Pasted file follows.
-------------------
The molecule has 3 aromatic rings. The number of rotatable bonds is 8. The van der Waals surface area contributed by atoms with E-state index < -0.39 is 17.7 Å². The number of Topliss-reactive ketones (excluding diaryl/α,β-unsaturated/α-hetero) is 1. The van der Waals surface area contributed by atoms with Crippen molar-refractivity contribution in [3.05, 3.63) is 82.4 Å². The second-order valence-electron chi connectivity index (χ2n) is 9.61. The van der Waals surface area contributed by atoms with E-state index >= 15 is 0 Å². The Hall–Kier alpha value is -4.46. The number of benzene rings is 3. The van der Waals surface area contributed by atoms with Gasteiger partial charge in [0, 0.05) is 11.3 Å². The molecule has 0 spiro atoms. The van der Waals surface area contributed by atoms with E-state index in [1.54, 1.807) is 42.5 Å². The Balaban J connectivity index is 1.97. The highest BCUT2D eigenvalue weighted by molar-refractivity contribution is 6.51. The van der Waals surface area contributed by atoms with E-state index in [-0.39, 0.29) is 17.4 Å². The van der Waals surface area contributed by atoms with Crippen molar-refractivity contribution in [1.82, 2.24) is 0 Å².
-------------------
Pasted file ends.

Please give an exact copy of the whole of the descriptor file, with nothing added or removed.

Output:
The molecule has 3 aromatic rings. The number of rotatable bonds is 8. The van der Waals surface area contributed by atoms with E-state index < -0.39 is 17.7 Å². The number of Topliss-reactive ketones (excluding diaryl/α,β-unsaturated/α-hetero) is 1. The van der Waals surface area contributed by atoms with Crippen molar-refractivity contribution in [3.05, 3.63) is 82.4 Å². The second-order valence-electron chi connectivity index (χ2n) is 9.61. The van der Waals surface area contributed by atoms with E-state index >= 15 is 0 Å². The Hall–Kier alpha value is -4.46. The number of benzene rings is 3. The van der Waals surface area contributed by atoms with Gasteiger partial charge in [0, 0.05) is 11.3 Å². The molecule has 0 spiro atoms. The van der Waals surface area contributed by atoms with E-state index in [1.54, 1.807) is 42.5 Å². The Balaban J connectivity index is 1.97. The highest BCUT2D eigenvalue weighted by molar-refractivity contribution is 6.51. The van der Waals surface area contributed by atoms with E-state index in [-0.39, 0.29) is 17.4 Å². The van der Waals surface area contributed by atoms with Crippen molar-refractivity contribution in [1.82, 2.24) is 0 Å².